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1 September 2007 Recovery of stream ecosystem metabolism from historical agriculture
M. E. McTammany, E. F. Benfield, J. R. Webster
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Agriculture has influenced southern Appalachian streams for centuries, but recent socioeconomic trends in the region have led to extensive reforestation of agricultural land. Stream ecosystem metabolism might recover from agricultural influence as watersheds undergo reforestation, particularly when shade from terrestrial vegetation is restored. We determined historical (1950) and current (1993) forest cover in 2nd- and 3rd-order watersheds in 4 counties of the southern Appalachians using a geographic information system. Streams were placed into landuse categories based on % forested land cover in watersheds and riparian zones. Categories included forested (FOR; >98% forested) and 3 levels of agriculture (AG; ranging from 95% forest to <60% forest) with no change in % forest over the past 50 y, and 2 levels of recovery from agriculture (REC) indicated by reforestation after land abandonment. We selected 3 streams from each category and measured gross primary production (GPP) and 24-h respiration (R24) using a 2-station diurnal O2 change technique and gas releases to determine reaeration rates. We calculated net ecosystem production (NEP) and the ratio of GPP to R24 (P/R) to compare ecosystem energetics among landuse categories. We measured nutrient concentrations, photosynthetically active radiation (PAR), temperature (degree-days), suspended particle concentrations, and benthic algae (chlorophyll a and ash-free dry mass) to determine if these factors were affected by current or historical agriculture and were correlated with metabolism. Concentrations of inorganic nutrients, PAR, degree-days, suspended solids, and benthic algae were significantly higher in AG streams than in FOR streams. Nutrient and suspended solid concentrations also were higher in REC than in FOR streams, but PAR, degree-days, and benthic algae were similar in REC and FOR streams. GPP varied from <0.1 g O2 m−2 d−1 in FOR streams to 1.0 g O2 m−2 d−1 in AG streams. GPP was similar in REC and FOR streams, suggesting that shading caused by reforestation might reduce GPP to pre-agricultural levels. R24 was 4 to 20× greater than GPP in all stream types, resulting in highly negative NEP. NEP was less negative in AG streams than in FOR and REC streams. Negative NEP and P/R consistently <1 could have been caused by allochthonous organic matter from remnant forested land (up to 75% forested) in agricultural watersheds. GPP and P/R were strongly correlated with PAR, degree-days, and algal biomass, suggesting that reduced light limited primary production in the streams studied. R24 was positively correlated with nutrient concentrations. Shading caused by reforestation appears to be an important mechanism by which stream metabolism recovers from historical agriculture. Our results provide support for stream restoration efforts focused on developing and maintaining streamside forests.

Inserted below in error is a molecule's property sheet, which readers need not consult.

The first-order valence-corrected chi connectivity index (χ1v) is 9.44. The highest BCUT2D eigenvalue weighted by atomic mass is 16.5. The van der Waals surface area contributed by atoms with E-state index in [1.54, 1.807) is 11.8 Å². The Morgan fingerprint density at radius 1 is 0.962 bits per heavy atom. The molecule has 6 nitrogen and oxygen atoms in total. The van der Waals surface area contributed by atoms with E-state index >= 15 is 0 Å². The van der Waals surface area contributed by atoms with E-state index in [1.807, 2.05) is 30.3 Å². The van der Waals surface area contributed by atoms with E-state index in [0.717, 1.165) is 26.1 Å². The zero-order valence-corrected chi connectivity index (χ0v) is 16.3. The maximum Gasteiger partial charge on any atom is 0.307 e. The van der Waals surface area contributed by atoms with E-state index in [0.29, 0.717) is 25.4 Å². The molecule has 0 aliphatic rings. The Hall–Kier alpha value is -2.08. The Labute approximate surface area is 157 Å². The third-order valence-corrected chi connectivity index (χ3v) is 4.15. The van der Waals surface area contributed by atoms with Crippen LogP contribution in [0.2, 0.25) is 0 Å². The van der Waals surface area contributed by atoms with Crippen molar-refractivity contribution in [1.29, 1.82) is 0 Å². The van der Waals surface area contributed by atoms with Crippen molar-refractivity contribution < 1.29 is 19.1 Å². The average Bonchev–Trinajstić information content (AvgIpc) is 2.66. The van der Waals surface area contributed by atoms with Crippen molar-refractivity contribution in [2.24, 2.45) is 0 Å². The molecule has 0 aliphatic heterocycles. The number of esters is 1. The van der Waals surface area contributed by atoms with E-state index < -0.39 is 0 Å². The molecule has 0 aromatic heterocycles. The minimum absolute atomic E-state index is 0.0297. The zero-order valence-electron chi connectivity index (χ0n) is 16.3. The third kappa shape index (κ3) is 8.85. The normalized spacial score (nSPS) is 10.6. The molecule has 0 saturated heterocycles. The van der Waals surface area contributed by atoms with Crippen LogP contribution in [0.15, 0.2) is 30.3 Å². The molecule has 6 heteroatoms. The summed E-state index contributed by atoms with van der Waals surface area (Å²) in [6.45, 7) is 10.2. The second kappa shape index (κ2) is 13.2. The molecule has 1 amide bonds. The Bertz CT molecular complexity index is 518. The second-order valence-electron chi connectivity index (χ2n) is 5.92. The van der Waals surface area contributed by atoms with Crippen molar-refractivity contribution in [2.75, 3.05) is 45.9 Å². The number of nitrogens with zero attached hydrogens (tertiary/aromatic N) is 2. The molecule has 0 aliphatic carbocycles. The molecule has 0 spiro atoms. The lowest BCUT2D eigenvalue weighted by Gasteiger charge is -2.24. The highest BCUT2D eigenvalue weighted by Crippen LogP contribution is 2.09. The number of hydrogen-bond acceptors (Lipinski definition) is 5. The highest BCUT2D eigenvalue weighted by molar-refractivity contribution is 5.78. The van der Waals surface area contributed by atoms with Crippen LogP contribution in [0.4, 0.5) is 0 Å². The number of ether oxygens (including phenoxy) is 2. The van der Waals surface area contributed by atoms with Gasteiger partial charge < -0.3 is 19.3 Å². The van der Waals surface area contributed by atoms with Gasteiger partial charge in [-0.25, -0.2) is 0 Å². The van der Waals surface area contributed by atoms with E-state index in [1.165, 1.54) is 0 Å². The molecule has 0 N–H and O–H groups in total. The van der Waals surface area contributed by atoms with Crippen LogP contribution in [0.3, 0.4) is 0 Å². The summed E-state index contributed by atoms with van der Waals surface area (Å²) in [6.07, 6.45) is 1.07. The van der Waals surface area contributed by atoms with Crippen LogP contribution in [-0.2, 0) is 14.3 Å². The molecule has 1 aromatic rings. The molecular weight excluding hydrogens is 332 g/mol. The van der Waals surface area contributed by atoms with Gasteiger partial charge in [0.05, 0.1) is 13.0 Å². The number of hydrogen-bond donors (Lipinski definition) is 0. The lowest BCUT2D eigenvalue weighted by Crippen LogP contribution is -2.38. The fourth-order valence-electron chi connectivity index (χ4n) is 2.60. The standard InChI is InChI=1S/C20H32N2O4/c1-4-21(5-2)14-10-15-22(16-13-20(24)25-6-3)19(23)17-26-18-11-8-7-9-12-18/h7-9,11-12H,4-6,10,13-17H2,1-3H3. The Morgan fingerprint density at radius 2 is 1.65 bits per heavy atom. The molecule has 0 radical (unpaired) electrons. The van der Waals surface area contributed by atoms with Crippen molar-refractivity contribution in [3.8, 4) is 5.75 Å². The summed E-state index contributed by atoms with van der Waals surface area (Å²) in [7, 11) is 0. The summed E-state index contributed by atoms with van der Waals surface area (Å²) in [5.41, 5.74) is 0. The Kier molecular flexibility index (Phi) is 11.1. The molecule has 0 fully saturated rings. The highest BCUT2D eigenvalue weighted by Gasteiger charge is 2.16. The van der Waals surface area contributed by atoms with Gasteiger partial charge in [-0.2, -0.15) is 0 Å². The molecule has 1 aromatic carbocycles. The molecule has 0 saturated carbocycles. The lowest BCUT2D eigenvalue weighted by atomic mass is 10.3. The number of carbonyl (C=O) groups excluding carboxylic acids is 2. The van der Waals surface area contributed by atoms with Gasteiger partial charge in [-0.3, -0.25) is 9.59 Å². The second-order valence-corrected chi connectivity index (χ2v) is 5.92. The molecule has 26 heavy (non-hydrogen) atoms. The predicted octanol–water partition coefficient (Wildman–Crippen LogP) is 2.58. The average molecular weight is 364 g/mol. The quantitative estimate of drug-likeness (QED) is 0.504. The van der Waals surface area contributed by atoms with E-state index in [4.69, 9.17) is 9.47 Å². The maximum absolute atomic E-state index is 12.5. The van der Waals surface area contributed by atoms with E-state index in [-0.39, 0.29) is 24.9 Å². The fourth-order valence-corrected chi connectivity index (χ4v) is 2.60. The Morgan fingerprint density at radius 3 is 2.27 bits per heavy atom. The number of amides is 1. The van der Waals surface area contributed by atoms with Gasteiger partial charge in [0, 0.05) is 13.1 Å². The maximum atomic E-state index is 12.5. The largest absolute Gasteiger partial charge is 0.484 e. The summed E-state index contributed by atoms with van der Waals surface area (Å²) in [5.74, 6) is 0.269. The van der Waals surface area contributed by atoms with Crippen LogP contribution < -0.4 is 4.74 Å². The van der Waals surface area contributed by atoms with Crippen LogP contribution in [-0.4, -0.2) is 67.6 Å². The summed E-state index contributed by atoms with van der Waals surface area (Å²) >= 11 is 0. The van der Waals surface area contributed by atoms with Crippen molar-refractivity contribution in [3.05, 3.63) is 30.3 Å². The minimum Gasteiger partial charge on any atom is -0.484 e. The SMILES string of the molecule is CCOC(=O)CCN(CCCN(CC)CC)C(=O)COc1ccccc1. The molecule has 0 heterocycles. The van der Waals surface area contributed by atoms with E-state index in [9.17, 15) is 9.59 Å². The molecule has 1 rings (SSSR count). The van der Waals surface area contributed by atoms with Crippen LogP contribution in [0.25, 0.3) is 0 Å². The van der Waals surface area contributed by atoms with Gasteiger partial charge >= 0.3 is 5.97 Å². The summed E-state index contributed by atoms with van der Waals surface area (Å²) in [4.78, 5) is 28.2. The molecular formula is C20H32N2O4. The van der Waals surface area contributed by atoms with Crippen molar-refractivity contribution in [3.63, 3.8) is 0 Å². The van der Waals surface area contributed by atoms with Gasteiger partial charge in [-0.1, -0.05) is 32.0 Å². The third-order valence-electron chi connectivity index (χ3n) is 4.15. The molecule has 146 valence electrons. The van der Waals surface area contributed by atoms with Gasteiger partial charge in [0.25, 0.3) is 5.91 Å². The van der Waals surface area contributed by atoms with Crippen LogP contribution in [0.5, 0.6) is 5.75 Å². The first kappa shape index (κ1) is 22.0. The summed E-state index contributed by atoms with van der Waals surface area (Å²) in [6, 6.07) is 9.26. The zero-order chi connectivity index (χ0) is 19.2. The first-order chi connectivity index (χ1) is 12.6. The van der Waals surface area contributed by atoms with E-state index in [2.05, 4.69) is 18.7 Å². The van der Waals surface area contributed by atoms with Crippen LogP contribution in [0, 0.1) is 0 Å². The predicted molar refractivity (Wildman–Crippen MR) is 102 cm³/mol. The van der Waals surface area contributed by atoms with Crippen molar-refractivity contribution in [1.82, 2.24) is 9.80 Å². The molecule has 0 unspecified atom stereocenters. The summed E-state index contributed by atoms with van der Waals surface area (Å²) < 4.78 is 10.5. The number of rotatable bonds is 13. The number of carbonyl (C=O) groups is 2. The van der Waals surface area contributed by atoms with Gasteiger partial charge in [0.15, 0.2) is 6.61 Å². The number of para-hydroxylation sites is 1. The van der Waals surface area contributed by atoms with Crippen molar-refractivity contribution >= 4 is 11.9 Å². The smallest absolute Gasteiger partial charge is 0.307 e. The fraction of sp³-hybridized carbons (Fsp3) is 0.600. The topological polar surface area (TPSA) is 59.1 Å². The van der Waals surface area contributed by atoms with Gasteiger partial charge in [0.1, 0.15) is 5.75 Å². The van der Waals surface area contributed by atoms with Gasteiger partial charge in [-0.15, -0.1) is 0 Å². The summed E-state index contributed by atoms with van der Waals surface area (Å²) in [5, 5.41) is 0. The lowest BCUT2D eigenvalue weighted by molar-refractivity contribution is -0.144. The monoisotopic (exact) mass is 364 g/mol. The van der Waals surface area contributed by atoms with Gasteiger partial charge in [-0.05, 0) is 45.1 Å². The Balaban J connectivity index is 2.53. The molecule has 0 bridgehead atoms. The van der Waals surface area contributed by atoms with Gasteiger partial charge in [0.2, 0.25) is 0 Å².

M. E. McTammany, E. F. Benfield, and J. R. Webster "Recovery of stream ecosystem metabolism from historical agriculture," Journal of the North American Benthological Society 26(3), 532-545, (1 September 2007).
Received: 4 September 2006; Accepted: 1 February 2007; Published: 1 September 2007

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